The pertinent language of the release running to Metropolitan and its agents and officers consists of the releasing party “knowingly assuming all risks in connection with potential exposure [to] asbestos,” releasing them “from and against any and all liability whatsoever,” and waiving “any and all claims of every nature ․ related to exposure to asbestos․” (Emphasis added.) This language is said to be broad enough to encompass release of liability claims for fraud or willful injury or violation of law, thereby invalidating the release because of the proscription of sections 1668 and 3513.
This record does not reveal that the release presented to appellants was ever contended by respondent to include release of the acts proscribed by section 1668. Appellants themselves put this interpretation on the release through their counsel's communication to their employer, by which they refused to execute it and, thus, unilaterally created a straw man; i.e., a release valid on its face which they allege violated public policy in that it would nonetheless discharge claims whose release is legally proscribed by section 1668. Respondent then sought a declaratory judgment that the release was not void as against public policy. The lower court's declaratory judgment as here pertinent held “the Release is not void as against public policy or otherwise․”
The majority has accepted appellants' interpretation of the release, apparently rationalizing its decision in part on the fact that respondent did not specifically allay appellants' ostensible fears over the alleged effect of the release, or deny or respond to appellants' patently erroneous contentions regarding its effect.
It initially seems clear that the release did not, and could not, become invalid merely because respondent chose to ignore appellants' contentions as to its effect. As will be later explained, those contentions regarding the interpretation of the release language were more than simply erroneous; they were proscribed as a matter of law.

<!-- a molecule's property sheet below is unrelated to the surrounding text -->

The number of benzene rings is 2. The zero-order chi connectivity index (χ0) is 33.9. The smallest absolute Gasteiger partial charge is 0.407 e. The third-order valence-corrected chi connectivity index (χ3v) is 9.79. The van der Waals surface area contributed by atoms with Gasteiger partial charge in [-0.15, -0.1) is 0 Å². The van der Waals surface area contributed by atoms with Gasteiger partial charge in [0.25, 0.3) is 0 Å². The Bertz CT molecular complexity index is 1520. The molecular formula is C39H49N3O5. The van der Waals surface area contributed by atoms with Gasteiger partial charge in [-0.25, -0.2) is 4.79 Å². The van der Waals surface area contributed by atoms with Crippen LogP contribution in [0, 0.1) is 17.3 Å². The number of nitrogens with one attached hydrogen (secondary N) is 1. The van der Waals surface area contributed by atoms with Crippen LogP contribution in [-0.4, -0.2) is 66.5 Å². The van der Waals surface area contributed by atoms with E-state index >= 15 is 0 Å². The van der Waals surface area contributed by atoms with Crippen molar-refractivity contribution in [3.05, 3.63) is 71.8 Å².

I cannot, therefore, as the majority suggests convert respondent's failure to respond to such contentions of appellants to a “patent effort to justify the validity of this release in all respects (including exculpation for fraud, wilful injury, or violation of law)․” (Maj. opn., p. 711–712, fn. 3.)
The unilateral contention of one contracting party to another that a contract valid on its face is nonetheless illegal does not establish such illegality; neither does the failure to respond to such contention.
The “all” and “any and all” language of this release is common to virtually every form release contemporarily and heretofore used by practitioners.2 An analysis of the operative words of this release similar to that of the majority could arguably be made as to almost any current form of release.
The majority suggests that the settlement language of the release at bar and of those described in footnote 2 to this dissent, ante, are “designed to prevent relitigation or collateral attack upon a cause of action arising from a past event”; and hence, that “[t]he rationale behind this policy of repose is not germane to the situation before this court.” (Maj. opn., p. 714, emphasis in original.)